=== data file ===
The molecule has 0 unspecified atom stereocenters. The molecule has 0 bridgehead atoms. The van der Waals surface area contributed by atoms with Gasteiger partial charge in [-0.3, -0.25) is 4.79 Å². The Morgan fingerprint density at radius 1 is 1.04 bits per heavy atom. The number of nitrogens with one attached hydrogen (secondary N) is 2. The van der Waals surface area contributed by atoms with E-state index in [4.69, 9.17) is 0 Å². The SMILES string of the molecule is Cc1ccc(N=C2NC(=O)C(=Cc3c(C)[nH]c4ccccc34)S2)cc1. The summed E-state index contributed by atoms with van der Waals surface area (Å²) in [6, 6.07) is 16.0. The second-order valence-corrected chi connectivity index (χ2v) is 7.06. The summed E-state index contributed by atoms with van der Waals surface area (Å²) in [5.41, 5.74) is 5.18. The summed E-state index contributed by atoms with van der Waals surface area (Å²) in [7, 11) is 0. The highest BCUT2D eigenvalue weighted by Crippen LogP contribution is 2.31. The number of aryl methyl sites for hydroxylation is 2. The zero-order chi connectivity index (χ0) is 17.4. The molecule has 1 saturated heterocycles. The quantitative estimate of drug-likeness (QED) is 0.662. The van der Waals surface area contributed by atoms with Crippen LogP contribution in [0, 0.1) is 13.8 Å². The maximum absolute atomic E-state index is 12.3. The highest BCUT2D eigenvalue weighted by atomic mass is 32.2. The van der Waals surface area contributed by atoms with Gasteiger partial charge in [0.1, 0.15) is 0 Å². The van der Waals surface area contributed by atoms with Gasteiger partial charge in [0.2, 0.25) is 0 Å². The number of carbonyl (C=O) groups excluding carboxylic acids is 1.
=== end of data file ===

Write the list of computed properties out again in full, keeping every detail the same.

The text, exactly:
The molecule has 0 unspecified atom stereocenters. The molecule has 0 bridgehead atoms. The van der Waals surface area contributed by atoms with Gasteiger partial charge in [-0.3, -0.25) is 4.79 Å². The Morgan fingerprint density at radius 1 is 1.04 bits per heavy atom. The number of nitrogens with one attached hydrogen (secondary N) is 2. The van der Waals surface area contributed by atoms with E-state index in [4.69, 9.17) is 0 Å². The SMILES string of the molecule is Cc1ccc(N=C2NC(=O)C(=Cc3c(C)[nH]c4ccccc34)S2)cc1. The summed E-state index contributed by atoms with van der Waals surface area (Å²) in [6, 6.07) is 16.0. The second-order valence-corrected chi connectivity index (χ2v) is 7.06. The summed E-state index contributed by atoms with van der Waals surface area (Å²) in [5.41, 5.74) is 5.18. The summed E-state index contributed by atoms with van der Waals surface area (Å²) in [7, 11) is 0. The highest BCUT2D eigenvalue weighted by Crippen LogP contribution is 2.31. The number of aryl methyl sites for hydroxylation is 2. The zero-order chi connectivity index (χ0) is 17.4. The molecule has 1 saturated heterocycles. The quantitative estimate of drug-likeness (QED) is 0.662. The van der Waals surface area contributed by atoms with Crippen LogP contribution in [0, 0.1) is 13.8 Å². The maximum absolute atomic E-state index is 12.3. The highest BCUT2D eigenvalue weighted by atomic mass is 32.2. The van der Waals surface area contributed by atoms with Gasteiger partial charge in [0.1, 0.15) is 0 Å². The van der Waals surface area contributed by atoms with Gasteiger partial charge in [0.2, 0.25) is 0 Å². The number of carbonyl (C=O) groups excluding carboxylic acids is 1.